Put yourself in the gatekeeper's shoes.
"She's probably been in front of a screen all day long. New product ideas are exciting!" Manukyan explained. "If I can engage her in my creative efforts, that is going to break up her routine."
3. Believe that the company wants to hear from you. On the phone, you have but a few seconds to convey who you are and whether you're worthy of assisting. The tone of your voice is important. If you are unsure of yourself, that will come across.
"When I call, I do not want to sound like I am begging," Manukyan emphasized. "No one wants to associate with failure."
4. Know what you want to say before you get on the phone. Manukyan keeps it simple.
First, she says hello and repeats the gatekeeper's name. Then, "Thank you for picking up. I'm Ani, a product developer, and I am wondering if your company is open to new product ideas."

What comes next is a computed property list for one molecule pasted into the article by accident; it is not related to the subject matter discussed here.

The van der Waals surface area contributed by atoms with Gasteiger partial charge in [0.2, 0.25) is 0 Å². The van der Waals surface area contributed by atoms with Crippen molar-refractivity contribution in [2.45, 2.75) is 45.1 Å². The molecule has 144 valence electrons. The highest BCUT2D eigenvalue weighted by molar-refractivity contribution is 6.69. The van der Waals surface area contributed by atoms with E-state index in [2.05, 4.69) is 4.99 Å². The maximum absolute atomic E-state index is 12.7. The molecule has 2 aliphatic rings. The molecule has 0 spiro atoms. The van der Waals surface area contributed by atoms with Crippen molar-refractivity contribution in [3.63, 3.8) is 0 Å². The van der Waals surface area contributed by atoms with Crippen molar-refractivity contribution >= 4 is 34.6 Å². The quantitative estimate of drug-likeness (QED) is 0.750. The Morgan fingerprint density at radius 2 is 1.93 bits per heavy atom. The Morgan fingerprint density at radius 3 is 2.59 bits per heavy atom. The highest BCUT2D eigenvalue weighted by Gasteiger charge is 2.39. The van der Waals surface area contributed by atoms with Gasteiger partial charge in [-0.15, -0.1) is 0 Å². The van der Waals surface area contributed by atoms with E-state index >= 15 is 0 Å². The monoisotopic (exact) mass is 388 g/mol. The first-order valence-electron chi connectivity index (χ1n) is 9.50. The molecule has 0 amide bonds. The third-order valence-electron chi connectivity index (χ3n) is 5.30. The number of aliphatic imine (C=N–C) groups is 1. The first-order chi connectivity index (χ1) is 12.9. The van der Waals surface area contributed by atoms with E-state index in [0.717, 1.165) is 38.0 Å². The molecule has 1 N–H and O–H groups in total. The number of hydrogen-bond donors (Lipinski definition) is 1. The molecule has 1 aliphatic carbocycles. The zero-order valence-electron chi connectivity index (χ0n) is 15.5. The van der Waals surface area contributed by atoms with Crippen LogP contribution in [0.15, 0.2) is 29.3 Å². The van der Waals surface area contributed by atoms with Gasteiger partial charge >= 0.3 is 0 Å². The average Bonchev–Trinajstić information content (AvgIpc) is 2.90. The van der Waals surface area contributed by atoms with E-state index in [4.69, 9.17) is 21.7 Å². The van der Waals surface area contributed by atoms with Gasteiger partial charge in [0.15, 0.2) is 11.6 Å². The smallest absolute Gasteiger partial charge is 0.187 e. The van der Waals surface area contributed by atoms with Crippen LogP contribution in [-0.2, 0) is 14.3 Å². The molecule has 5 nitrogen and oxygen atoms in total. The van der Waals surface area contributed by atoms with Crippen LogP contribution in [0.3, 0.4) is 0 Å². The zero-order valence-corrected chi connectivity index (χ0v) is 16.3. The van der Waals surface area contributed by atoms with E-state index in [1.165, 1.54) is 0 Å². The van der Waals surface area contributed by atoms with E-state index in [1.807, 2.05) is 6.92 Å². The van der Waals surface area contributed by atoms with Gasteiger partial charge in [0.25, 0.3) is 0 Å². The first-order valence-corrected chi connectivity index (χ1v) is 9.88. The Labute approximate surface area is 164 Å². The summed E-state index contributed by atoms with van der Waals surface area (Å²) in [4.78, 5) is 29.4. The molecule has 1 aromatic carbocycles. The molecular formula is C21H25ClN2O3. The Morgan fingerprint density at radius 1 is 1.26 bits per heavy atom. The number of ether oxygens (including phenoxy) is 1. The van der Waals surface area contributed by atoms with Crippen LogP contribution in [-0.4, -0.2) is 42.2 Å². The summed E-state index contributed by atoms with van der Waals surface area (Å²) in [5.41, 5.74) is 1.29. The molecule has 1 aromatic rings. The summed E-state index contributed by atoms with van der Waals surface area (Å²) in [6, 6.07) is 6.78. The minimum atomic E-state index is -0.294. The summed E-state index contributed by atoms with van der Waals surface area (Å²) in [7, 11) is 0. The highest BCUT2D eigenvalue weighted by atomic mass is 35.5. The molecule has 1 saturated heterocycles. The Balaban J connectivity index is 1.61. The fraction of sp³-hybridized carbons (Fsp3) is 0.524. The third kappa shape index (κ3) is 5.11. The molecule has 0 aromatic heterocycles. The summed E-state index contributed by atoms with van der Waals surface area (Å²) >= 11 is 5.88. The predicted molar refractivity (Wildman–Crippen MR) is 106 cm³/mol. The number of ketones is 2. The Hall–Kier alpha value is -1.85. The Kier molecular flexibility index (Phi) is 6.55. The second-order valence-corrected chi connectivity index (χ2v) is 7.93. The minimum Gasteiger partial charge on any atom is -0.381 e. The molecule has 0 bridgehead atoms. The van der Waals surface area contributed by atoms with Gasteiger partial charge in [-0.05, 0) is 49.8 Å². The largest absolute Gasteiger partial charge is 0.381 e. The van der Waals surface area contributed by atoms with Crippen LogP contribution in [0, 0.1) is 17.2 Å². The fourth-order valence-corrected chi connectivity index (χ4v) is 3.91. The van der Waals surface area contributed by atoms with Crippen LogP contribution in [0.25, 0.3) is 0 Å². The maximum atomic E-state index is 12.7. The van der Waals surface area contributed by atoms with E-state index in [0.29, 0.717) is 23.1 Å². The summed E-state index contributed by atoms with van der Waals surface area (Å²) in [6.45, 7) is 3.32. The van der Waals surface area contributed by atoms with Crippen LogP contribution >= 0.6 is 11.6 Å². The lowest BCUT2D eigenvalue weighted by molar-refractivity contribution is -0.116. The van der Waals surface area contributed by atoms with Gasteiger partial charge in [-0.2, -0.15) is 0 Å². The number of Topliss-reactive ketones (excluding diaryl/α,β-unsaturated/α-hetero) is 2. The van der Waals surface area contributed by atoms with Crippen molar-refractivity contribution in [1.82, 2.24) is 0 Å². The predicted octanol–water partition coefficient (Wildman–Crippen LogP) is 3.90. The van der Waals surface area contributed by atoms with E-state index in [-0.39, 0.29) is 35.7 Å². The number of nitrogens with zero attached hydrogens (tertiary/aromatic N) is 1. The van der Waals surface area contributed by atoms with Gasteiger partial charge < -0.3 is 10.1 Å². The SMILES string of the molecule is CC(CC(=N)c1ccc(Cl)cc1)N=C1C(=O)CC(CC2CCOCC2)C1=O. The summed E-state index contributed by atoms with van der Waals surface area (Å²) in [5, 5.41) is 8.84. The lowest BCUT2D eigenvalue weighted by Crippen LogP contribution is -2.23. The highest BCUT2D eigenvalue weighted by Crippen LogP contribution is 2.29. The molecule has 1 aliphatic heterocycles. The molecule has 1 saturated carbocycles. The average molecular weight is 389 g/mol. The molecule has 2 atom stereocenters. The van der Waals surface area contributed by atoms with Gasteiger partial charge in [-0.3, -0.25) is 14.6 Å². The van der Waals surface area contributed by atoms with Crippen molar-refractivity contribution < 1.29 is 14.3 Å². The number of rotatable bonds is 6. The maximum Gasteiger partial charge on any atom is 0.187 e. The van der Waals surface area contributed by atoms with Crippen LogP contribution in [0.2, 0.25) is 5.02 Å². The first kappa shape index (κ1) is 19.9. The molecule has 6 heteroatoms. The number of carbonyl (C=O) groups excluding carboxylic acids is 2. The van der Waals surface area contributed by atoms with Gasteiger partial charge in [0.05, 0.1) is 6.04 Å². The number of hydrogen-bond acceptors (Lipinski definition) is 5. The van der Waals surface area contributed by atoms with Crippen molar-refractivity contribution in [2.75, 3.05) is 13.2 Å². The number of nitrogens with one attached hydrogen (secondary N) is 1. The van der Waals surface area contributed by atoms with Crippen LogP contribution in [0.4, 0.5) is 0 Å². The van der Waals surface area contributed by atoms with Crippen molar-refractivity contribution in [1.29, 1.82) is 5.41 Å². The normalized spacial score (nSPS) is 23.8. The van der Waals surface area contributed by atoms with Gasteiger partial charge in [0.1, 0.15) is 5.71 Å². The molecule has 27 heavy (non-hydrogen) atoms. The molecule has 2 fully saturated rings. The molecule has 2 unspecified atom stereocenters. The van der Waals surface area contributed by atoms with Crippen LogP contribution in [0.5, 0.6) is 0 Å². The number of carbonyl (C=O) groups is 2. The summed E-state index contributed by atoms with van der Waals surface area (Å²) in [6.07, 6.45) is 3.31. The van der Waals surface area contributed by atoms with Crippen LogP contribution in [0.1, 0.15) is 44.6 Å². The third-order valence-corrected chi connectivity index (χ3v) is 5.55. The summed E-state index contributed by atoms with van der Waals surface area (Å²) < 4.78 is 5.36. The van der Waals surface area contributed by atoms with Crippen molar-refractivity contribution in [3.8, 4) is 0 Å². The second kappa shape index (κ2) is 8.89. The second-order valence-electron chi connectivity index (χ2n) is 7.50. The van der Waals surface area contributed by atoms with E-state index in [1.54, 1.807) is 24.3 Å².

5. Before you begin contacting potential licensees, practice your delivery. You could practice in front of the mirror and/or on a friend. But the best way to hone in on your delivery is by calling other companies -- companies that are in another industry entirely, or maybe at the bottom of your list. You'll sound professional when you begin contacting companies that you actually want to license your product idea.
6. Manage your expectations. Some companies are more open than others. There may be a reason. For example, Manukyan was often referred to the legal department when she contacted companies in the baby products industry. Eventually, a product manager she messaged on LinkedIn explained that was because there are so many rules and regulations regarding baby products.
Keep in mind that while some companies have established procedures for reviewing new product ideas, others do not. The larger the company, the more challenging it can be to connect with a decision maker.
7. Don't despair. If you don't get in the first time, try again later. Your mind might race to conclusions. Don't let it. You can't be sure why.